It’s just passed the middle of the season and the Canberra Raiders sit in fourth position. Anyone who told you that’s where they thought they would be before the season started is possibly a witch or whatever dude witches are called. The Raiders have built this improvement on their defence, the performance of pack and the rapid development of Jack Wighton. But as cracks emerged as the Raiders headed into the bye, we look at whether those successes are sustainable.
At this stage in their last three seasons, the Raiders had won six, six, and seven (2016, blessed be that year) games. So nine. Nine I can dig. There’s a couple of reasons for this improvement. Most would instinctively say the Raiders have been better in close games. This is partially true. After going a combined 7-19-1 between 2016 and 2018 in results decided by six or less, the Green Machine has gone a resounding 3-5-0 in 2019. It’s better, but hardly call the cops stuff. The real story of 2019 is that the Raiders have been in every game they’ve played. They’ve only had one loss of more than six points, and that was an early season loss to the Storm that we classified as surprisingly heartening, a harbinger of what was to come this season.
A huge part of why Canberra has had success is their unquestionably better defence in 2019. They’ve been more aggressive, quicker in line-speed, willing and able to trap teams in their own half. For the first time in recent memory they’ve played edge defence with the competency of the rest of the competition. But as we’ve seen in recent weeks, this defence hasn’t been perfect. In back to back weeks they got rolled by the Eels and Sharks for huge parts of each game.
I posited in the review of the Parramatta loss that perhaps the undersized pack is beginning to feel the wear and tear of constantly having to fight for equality. Outside of Josh Papalii they should all be well-rested after the bye week. Recently Joe Tapine and Corey Horsburgh returned from injury, and Hudson Young’s suspension ends in the near future. Tapine in particular should be given every opportunity to take the ball in the middle – he has quick feet and power to match that needs to be unleashed. But the challenge is immense. The Dragons, Roosters, Sharks and Storm are all in the future. The pack will have no excuses.
Apart from their defence and the oversized performance of their undersized pack, the Raiders have exceeded expectations largely due to the performance of Jack Wighton. In short he’s been a revelation at six, operating the left side of attack, giving it direction, and adding a surprisingly adept and mature kicking game.
The challenge here is transferring Jack’s success across the park. Against the Eels and the Sharks the Raiders were frankly uninterested in heading right. Partly this is because Josh Hodgson and Jack Wighton seem to be at the cusp of a rich love affair, partly because Aidan Sezer is not Jack Wighton. Things got so dire in the Eels game that Sezer didn’t touch the ball in attack until he swung across the first receiver on the left.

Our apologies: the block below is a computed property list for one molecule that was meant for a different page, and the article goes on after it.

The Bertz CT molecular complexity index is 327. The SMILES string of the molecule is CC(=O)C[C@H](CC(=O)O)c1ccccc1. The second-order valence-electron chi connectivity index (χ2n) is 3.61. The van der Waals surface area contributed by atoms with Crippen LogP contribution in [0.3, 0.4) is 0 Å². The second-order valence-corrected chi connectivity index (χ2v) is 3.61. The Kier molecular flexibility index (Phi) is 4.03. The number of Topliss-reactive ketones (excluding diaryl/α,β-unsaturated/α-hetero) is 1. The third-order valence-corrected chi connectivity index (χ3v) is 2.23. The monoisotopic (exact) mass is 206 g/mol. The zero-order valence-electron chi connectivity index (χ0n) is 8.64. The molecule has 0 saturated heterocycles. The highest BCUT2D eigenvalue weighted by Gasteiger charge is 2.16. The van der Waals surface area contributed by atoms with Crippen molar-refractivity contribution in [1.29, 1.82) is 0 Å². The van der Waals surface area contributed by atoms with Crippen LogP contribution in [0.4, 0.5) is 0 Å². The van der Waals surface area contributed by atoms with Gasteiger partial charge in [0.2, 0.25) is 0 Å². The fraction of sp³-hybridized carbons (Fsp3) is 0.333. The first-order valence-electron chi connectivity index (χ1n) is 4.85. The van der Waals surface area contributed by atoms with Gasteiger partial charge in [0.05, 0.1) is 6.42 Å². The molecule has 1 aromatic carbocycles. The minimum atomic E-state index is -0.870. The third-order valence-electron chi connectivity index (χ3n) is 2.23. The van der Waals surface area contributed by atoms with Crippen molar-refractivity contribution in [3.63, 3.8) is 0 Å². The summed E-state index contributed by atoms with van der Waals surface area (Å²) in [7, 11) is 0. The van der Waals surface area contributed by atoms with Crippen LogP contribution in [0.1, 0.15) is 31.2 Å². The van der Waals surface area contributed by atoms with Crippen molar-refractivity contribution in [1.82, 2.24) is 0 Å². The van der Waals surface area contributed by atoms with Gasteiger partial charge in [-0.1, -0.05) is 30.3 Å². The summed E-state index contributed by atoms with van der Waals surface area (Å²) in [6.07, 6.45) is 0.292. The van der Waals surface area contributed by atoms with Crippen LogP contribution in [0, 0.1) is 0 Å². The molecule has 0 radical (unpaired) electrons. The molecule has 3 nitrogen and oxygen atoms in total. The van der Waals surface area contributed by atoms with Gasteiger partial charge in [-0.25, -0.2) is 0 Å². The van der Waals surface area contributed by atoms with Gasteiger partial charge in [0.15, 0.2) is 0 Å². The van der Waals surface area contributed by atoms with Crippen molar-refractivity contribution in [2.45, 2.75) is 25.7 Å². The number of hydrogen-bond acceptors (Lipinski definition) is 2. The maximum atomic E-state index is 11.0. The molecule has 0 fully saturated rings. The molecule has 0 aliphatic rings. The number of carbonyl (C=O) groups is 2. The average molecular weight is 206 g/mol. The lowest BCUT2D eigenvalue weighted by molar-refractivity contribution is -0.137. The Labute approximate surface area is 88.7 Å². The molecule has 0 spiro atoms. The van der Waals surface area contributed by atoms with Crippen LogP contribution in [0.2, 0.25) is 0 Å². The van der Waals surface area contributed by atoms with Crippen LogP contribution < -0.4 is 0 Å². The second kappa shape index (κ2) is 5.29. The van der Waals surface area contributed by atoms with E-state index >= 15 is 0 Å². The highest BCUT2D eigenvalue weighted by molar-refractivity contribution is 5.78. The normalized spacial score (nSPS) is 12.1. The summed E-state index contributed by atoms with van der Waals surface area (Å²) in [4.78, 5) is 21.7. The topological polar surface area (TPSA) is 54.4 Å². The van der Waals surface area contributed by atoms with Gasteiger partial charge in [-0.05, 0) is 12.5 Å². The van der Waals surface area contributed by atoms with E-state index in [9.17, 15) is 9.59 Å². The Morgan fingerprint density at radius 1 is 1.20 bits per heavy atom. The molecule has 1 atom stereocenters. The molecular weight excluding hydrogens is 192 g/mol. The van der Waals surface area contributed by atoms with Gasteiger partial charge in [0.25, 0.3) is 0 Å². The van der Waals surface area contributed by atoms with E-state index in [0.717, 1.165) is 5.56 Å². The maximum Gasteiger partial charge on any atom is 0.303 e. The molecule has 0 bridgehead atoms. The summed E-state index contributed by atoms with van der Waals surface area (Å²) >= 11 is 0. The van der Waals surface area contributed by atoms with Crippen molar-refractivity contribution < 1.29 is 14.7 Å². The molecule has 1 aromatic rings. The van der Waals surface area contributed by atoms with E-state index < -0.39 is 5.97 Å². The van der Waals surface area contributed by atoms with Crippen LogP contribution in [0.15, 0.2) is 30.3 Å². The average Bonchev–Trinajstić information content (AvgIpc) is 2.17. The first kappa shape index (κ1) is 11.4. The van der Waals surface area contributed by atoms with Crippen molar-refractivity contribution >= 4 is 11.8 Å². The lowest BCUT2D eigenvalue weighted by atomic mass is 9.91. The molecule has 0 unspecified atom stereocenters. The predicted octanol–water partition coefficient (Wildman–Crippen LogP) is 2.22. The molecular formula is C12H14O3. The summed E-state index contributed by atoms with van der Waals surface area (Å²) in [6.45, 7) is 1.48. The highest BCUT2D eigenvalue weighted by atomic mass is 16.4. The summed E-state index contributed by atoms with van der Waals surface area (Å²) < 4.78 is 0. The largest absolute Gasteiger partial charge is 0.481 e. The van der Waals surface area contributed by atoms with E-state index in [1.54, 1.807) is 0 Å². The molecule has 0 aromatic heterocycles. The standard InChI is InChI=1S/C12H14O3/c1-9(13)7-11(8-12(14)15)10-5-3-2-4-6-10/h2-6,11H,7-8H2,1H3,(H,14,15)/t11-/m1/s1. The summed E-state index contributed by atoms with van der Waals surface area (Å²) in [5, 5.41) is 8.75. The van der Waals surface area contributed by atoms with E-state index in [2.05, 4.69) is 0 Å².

Outside Hodgson, Wighton is the Raiders primary ball-hander, and that shouldn’t change. But the Raiders need to find a more balanced attack. Teams simply have to look for Jack to know where the ball is going, and it means his occasional forays onto the right are met with a shift in defence. Aidan Sezer isn’t the only option on the right, and there’s no reason that John Bateman can’t jump in occasionally at first receiver. Charnze Nicoll-Klokstad needs to get to the pass earlier on some occasions when operating as the second ball-player on the right. Early ball for Nic Cotric, who should return for the Dragons match is always a good idea. The traditional block play is fine, but with the troops the Raiders have on that side, I’d be tempted to get let Sezer get early ball to Bateman and Cotric and otherwise run it more. There’s plenty of points there, and Canberra can’t go deep in September playing one side of the field.
Of course these are not the only reasons for the Raiders success. The depth of the squad, and the performance of players that started the season on the periphery has been huge. But it shows how Canberra need performances across the park. The Raiders have missed Hudson Young in the last few weeks, and he’d never played first grade before this season. Corey Horsburgh’s performance against the Eels was his worst in first grade and it mattered in that game. That Nicoll-Klokstad is being asked to do more merely shows how far he has come. That Simonsson has filled in so admirably is incredible given how little high-level league he has played. There’s the smallest possibility of a return by BJ Leilua, and that would be beyond huge. But the Raiders are well-placed to handle his absence is stunning.
The Raiders are essentially at full strength. They’ve had a week off and they should be ready to roll. They’ve shown through the first 15 weeks of 2019 that their formula will bring success if they can implement it. The successes – a brilliant defence, and over-performing pack and an attack led by Jack Wighton – can continue to deliver.
But they need to be better than they have been in recent weeks. The defence has to match up physically in a way it didn’t for periods against the Sharks and Eels. This falls heavily on a pack that is hopefully ready to roll in the back half of the competition. And more points are needed, with more chances taken by a right side attack that can’t rely on Jack Wighton to create for them.
The expectations have changed. Now simply making the finals isn’t enough. Canberra is looking at top four and the weeks of late September. There’s only nine games left before the finals. The Raiders need to start building now.